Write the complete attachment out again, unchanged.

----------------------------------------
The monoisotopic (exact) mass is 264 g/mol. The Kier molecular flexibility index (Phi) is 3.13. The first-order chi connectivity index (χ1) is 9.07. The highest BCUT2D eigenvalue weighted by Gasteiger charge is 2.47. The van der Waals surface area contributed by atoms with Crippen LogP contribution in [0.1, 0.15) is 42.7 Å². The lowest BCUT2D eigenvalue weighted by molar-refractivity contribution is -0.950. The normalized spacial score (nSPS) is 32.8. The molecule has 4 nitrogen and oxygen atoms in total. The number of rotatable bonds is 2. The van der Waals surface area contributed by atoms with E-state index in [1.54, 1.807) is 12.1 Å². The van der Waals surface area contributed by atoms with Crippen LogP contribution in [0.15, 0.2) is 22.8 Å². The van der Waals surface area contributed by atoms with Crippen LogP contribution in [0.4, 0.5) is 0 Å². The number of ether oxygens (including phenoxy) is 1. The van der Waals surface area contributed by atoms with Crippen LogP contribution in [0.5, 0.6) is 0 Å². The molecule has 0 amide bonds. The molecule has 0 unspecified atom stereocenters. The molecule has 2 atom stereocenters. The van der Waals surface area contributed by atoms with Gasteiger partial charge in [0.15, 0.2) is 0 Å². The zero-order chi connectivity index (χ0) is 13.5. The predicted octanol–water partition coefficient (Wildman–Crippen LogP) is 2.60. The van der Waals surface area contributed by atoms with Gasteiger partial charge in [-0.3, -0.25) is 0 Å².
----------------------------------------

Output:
The monoisotopic (exact) mass is 264 g/mol. The Kier molecular flexibility index (Phi) is 3.13. The first-order chi connectivity index (χ1) is 9.07. The highest BCUT2D eigenvalue weighted by Gasteiger charge is 2.47. The van der Waals surface area contributed by atoms with Crippen LogP contribution in [0.1, 0.15) is 42.7 Å². The lowest BCUT2D eigenvalue weighted by molar-refractivity contribution is -0.950. The normalized spacial score (nSPS) is 32.8. The molecule has 4 nitrogen and oxygen atoms in total. The number of rotatable bonds is 2. The van der Waals surface area contributed by atoms with E-state index in [1.54, 1.807) is 12.1 Å². The van der Waals surface area contributed by atoms with Crippen LogP contribution in [0.15, 0.2) is 22.8 Å². The van der Waals surface area contributed by atoms with Crippen LogP contribution in [0.4, 0.5) is 0 Å². The number of ether oxygens (including phenoxy) is 1. The van der Waals surface area contributed by atoms with Crippen LogP contribution in [0.5, 0.6) is 0 Å². The molecule has 0 amide bonds. The molecule has 0 unspecified atom stereocenters. The molecule has 2 atom stereocenters. The van der Waals surface area contributed by atoms with Gasteiger partial charge in [0.15, 0.2) is 0 Å². The zero-order chi connectivity index (χ0) is 13.5. The predicted octanol–water partition coefficient (Wildman–Crippen LogP) is 2.60. The van der Waals surface area contributed by atoms with Gasteiger partial charge in [-0.3, -0.25) is 0 Å².